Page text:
The life and music of Syd Barrett have long fascinated music buffs. The founder of Pink Floyd, Barrett was its leader, primary songwriter and public face. But less than a year after the band released its landmark debut LP The Piper at the Gates of Dawn, Barrett was out of the group, dismissed as a direct result of his erratic behavior. To this day, speculation swirls around the circumstances of his firing: was he an acid casualty, did he have a psychological breakdown, or both?
Of course Pink Floyd soldiered on without Barrett, embarking on a five-year musical journey that would eventually culminate in the epic release The Dark Side of the Moon. But the end of Syd’s time in Pink Floyd didn’t signal the end of his musical endeavors: he would go on to make two acclaimed solo albums, notably with the help of his friends and former band mates. Both released in 1970, The Madcap Laughs and Barrett are cracked, flawed masterpieces that provide a window into the shadowy post-Floyd world of Syd Barrett. Those two LPs – plus Opel, an ‘80s era compilation of outtakes and leftover tracks – have been newly reissued in a lavish boxed set from Third Man Records. Titled The Solo Works of Syd Barrett, the package is entry #57 in the label’s Vault series of curated, limited-edition vinyl releases.
Recorded over several sessions between mid 1968 and summer ‘69, The Madcap Laughs is in turns playful and spooky. There’s a folk vibe to much of the music, the inevitable result of the manner in which the record was made. Barrett played acoustic and/or electric guitar, either on his own or (at sessions toward the end of the project) backed by Jerry Shirley of Humble Pie and Joker’s Wild drummer Willie Wilson (on bass, oddly enough). Barrett famously never played a song the same way twice, making collaboration near impossible. But the sessions nonetheless yielded some superb material, most notably “Terrapin,” “Dark Globe” and “Octopus.”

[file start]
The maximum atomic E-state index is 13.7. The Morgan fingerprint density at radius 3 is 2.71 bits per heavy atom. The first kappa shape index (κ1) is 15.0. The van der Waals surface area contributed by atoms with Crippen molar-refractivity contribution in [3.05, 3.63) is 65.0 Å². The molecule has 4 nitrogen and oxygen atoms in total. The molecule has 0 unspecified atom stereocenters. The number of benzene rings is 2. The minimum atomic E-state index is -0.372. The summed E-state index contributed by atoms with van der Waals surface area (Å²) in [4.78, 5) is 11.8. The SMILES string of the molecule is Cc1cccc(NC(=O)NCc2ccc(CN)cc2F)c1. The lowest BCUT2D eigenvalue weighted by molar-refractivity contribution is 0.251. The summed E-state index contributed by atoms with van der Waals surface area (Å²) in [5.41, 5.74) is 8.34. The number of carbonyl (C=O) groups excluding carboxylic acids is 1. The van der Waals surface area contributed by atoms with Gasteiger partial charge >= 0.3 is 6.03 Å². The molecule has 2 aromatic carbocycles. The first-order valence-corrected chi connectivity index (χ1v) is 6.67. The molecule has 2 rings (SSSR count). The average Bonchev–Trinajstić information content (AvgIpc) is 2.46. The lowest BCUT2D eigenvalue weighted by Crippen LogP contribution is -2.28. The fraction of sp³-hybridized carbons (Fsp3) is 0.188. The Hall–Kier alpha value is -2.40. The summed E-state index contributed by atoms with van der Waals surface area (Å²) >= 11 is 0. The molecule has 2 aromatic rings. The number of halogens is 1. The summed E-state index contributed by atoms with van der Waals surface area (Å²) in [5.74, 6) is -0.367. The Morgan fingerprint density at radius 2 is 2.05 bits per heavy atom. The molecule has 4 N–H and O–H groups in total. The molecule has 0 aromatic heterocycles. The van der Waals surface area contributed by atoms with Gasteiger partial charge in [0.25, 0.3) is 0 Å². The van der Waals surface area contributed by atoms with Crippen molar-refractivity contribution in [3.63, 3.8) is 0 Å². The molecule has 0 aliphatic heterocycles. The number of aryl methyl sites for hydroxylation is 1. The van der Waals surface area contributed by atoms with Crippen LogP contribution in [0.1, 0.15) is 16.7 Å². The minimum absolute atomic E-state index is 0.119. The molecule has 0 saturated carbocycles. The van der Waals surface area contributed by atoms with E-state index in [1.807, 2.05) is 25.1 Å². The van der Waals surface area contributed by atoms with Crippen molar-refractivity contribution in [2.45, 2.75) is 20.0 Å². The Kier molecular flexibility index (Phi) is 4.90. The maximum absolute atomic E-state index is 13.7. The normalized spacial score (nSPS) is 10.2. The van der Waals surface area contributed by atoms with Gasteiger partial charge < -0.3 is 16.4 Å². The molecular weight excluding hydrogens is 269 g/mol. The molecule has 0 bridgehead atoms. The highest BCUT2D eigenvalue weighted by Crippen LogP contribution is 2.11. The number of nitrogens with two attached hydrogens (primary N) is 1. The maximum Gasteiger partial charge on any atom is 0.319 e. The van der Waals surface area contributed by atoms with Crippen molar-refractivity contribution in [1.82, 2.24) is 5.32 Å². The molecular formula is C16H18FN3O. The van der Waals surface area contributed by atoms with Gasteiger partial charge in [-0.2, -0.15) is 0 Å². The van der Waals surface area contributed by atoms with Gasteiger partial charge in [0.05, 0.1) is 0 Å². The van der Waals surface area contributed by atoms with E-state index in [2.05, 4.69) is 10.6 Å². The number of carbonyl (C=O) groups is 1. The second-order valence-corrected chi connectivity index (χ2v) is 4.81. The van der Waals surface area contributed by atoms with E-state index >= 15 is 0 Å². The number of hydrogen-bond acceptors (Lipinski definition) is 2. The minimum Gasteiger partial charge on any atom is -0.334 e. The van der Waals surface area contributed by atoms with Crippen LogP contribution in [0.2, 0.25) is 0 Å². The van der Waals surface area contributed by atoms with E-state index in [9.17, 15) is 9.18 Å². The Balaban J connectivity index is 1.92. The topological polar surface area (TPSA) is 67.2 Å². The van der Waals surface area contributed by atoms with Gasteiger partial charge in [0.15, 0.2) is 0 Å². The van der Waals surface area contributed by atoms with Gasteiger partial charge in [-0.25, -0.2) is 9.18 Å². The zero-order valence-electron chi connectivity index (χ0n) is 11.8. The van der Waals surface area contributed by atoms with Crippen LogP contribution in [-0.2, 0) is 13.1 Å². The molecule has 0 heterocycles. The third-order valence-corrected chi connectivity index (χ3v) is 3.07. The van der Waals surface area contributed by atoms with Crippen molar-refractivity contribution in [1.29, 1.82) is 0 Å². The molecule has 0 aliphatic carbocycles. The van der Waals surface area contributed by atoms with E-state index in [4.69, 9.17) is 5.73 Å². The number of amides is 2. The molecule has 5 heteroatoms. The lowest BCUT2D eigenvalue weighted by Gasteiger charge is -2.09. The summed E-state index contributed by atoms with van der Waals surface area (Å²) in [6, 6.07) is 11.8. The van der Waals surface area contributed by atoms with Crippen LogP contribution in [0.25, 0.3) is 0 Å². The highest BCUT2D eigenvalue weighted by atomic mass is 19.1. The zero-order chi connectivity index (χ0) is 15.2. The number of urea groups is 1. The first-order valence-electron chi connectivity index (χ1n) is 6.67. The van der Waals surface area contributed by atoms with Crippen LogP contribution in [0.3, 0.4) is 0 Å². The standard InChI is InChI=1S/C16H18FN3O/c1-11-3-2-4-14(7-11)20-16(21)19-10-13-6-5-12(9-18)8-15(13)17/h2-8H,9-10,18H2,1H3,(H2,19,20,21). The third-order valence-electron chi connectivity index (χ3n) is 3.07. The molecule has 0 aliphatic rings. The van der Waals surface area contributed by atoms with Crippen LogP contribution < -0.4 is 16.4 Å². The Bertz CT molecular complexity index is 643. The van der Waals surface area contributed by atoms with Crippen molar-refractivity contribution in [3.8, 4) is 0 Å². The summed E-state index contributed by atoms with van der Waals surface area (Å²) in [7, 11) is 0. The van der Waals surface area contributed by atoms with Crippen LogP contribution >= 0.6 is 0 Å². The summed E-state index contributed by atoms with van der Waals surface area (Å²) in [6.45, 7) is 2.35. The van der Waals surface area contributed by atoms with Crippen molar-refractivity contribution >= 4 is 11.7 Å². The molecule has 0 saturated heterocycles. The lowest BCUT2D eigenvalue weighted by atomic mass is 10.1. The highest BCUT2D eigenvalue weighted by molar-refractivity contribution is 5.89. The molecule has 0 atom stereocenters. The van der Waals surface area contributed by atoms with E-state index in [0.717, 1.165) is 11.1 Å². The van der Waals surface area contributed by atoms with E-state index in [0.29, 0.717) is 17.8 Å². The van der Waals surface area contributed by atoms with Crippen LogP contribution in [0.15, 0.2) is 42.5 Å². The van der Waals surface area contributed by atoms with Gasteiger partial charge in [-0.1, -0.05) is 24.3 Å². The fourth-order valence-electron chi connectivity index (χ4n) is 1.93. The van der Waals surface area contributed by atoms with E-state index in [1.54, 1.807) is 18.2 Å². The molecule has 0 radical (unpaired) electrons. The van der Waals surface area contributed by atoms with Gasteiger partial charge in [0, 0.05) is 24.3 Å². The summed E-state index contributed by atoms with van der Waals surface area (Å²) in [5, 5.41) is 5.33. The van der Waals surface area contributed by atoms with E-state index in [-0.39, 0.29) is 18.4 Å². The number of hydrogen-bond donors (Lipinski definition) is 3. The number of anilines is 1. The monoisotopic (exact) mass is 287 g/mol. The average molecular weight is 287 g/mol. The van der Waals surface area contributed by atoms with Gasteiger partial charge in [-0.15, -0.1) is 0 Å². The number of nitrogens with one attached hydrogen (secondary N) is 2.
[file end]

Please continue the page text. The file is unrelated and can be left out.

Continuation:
The difficulty making The Madcap Laughs might have spelled the end of Barrett’s recording career, but its good sales figures led parent label EMI to give the green light to a followup LP. If anything, Barrett was in worse condition for these sessions, often not showing up at all or leaving suddenly in the middle of a song. Co-producers David Gilmour and Richard Wright (Pink Floyd’s keyboardist) overdubbed instrumental parts onto semi-finished tracks, cobbling together an album’s worth of songs in that manner. Remarkably, considering how the album was made, Barrett is arguably the more accessible of Syd’s two albums. The LP features bizarre yet pop-leaning songs like “Baby Lemonade” and “Gigolo Aunt,” and a whimsical tune that would have fit seamlessly on The Piper at the Gates of Dawn, “Effervescing Elephant.”
Save for some abortive sessions in 1974, Barrett would be the final musical statement from Pink Floyd’s founder. Leftover tracks from the making of those records would be released in 1988 as Opel, reportedly with Barrett’s blessing. Syd Barrett never again appeared in public, preferring a quiet life at home in Cambridge. He passed away in 2006.
The new set also features a 7” single featuring Barrett’s childhood friend (and replacement in Pink Floyd) Gilmour, live in 2002 performing reverent yet distinctive version of two Syd classics, “Dark Globe” and “Dominoes.” Third Man Records’ package houses the colored-vinyl LPs and singles in a sturdy and attractive slipcase featuring artwork by Greg Ruth.